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Comment Its fun (Score 2) 308

I do the same and I consider it fun. I guess that's why I like what I do. Does it benefit my employer? Well certainly, but it benefits me too in terms of job performance, confidence, and job satisfaction. I tinker with things that I think are fun. The experience that you gain will take your career in that direction.

Comment Re:Look at it from a dev's perspective. (Score 1) 324

That's exactly what I proposed. But can you selectively reject any permission on an IOS app? I honestly don't know. Its a pain in the ass for an internet browser app to have to handle the case where the user has rejected internet access to the app. That's something that should be opted into before installing the app. If the user doesn't trust the app, they can install something else.

Comment Look at it from a dev's perspective. (Score 1) 324

It would be great for an App maker to be able to selectively ask for permissions from a user. But letting the user pick and choose what permissions they want ANY app to have creates a giant headache for app makers. Think about all of the permutations you have to test for if a user selectively grants permissions. Think about the intelligence of half the people who use smart phones. A user disables a critical permission, app fails to function, and user rates the app 1 star. And don't tell me its the dumb user's fault, cause you know the app maker is going to have to deal with it regardless.

Comment Re:Can I form a LLC and commit crimes? (Score 1) 119

Ok, so extend it to small business. Small landscaping company owner. One of his employees starts stealing from the property owners. Should the owner be liable for the loss? Absolutely. Should he be sent to jail? Absolutely not. What would be the point? He's not a criminal. This is a slippery slope, one that leads society into constant fear, with everyone assuming unavoidable liability.

Comment Re:Can I form a LLC and commit crimes? (Score 1) 119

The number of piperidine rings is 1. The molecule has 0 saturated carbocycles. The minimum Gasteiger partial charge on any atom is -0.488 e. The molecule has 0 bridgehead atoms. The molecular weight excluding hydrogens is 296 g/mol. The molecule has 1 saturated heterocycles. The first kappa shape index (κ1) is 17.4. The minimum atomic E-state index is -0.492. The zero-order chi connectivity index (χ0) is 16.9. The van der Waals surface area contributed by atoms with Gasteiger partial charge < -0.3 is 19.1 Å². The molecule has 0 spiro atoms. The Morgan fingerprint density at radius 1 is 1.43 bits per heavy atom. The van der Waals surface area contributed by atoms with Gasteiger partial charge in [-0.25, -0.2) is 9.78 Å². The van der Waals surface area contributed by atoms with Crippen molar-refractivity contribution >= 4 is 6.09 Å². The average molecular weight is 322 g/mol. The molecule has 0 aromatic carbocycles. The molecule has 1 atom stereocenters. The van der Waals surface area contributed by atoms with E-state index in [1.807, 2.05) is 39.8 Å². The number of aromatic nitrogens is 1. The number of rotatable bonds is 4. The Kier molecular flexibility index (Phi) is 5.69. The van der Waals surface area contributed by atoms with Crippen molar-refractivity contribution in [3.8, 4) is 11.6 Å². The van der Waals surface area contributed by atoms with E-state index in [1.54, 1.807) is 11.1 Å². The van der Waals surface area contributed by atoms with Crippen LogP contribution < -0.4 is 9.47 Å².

I hear people say the exact same thing all the time and it scares me that people believe this. Do you really want to live in a society where you can be thrown in jail because someone, that you have limited control over, does something illegal without your knowledge? Yes, as a CEO you have a responsibility to know what your company is doing, but anyone who has ever worked for a large company knows the CEO has very little visibility into what most of a company's individual parts are doing, other than what his/her direct reports tell them.

Comment Re:For a field that is compartmentalized... (Score 1) 491

Even mildly sensitive phonecalls do not get made anywhere near a window and anything down to mundane items like laser printers and photocopiers are either imported from a secure source or if they are bought locally they are examined back to front to make sure they haven't been interfered with.

Given what we know about the US government, I think I'd have more faith in a laser printer bought from Walmart than one imported from a "secure" source.

Comment Re:*Shudder* (Score 1) 91

"If your site doesn't work with JavaScript disabled, then it's a bad site" No its not. Its just a site that has accepted that it may have alienated a certain percentage of potential users. For many websites, that percentage of their customer base can be extremely small and have decided a degraded experience isn't worth it. The rest potentially benefit from a better user experience.

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"The fundamental principle of science, the definition almost, is this: the sole test of the validity of any idea is experiment." -- Richard P. Feynman